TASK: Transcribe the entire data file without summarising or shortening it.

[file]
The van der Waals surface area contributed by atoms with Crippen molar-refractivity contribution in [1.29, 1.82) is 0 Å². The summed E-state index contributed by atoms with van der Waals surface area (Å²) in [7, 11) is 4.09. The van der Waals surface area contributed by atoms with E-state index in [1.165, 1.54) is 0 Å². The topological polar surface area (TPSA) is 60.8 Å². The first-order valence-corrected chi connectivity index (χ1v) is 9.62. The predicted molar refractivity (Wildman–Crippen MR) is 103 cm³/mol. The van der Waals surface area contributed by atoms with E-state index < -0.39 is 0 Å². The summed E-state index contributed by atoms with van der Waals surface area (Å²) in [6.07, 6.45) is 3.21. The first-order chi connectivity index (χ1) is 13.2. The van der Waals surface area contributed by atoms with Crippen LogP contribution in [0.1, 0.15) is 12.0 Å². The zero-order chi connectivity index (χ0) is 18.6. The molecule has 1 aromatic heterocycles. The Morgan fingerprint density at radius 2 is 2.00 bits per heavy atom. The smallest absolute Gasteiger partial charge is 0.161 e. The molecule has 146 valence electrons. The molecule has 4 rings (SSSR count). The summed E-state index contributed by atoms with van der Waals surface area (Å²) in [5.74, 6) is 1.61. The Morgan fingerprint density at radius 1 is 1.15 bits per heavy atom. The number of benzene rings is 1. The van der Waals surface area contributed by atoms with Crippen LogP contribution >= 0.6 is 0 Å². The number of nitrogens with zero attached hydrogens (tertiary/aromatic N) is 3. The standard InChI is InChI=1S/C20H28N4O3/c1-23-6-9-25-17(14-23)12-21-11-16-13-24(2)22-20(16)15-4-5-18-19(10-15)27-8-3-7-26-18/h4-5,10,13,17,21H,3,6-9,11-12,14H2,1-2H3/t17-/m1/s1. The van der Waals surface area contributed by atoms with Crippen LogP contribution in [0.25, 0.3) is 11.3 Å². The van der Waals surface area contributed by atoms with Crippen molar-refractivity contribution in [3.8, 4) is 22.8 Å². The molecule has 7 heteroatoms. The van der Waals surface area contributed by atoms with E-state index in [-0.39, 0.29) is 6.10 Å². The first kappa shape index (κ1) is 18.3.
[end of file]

The van der Waals surface area contributed by atoms with Crippen molar-refractivity contribution in [1.29, 1.82) is 0 Å². The summed E-state index contributed by atoms with van der Waals surface area (Å²) in [7, 11) is 4.09. The van der Waals surface area contributed by atoms with E-state index in [1.165, 1.54) is 0 Å². The topological polar surface area (TPSA) is 60.8 Å². The first-order valence-corrected chi connectivity index (χ1v) is 9.62. The predicted molar refractivity (Wildman–Crippen MR) is 103 cm³/mol. The van der Waals surface area contributed by atoms with E-state index < -0.39 is 0 Å². The summed E-state index contributed by atoms with van der Waals surface area (Å²) in [6.07, 6.45) is 3.21. The first-order chi connectivity index (χ1) is 13.2. The van der Waals surface area contributed by atoms with Crippen LogP contribution in [0.1, 0.15) is 12.0 Å². The zero-order chi connectivity index (χ0) is 18.6. The molecule has 1 aromatic heterocycles. The Morgan fingerprint density at radius 2 is 2.00 bits per heavy atom. The smallest absolute Gasteiger partial charge is 0.161 e. The molecule has 146 valence electrons. The molecule has 4 rings (SSSR count). The summed E-state index contributed by atoms with van der Waals surface area (Å²) in [5.74, 6) is 1.61. The Morgan fingerprint density at radius 1 is 1.15 bits per heavy atom. The number of benzene rings is 1. The van der Waals surface area contributed by atoms with Crippen LogP contribution >= 0.6 is 0 Å². The number of nitrogens with zero attached hydrogens (tertiary/aromatic N) is 3. The standard InChI is InChI=1S/C20H28N4O3/c1-23-6-9-25-17(14-23)12-21-11-16-13-24(2)22-20(16)15-4-5-18-19(10-15)27-8-3-7-26-18/h4-5,10,13,17,21H,3,6-9,11-12,14H2,1-2H3/t17-/m1/s1. The van der Waals surface area contributed by atoms with Crippen LogP contribution in [0.25, 0.3) is 11.3 Å². The van der Waals surface area contributed by atoms with Crippen molar-refractivity contribution in [3.8, 4) is 22.8 Å². The molecule has 7 heteroatoms. The van der Waals surface area contributed by atoms with E-state index in [-0.39, 0.29) is 6.10 Å². The first kappa shape index (κ1) is 18.3.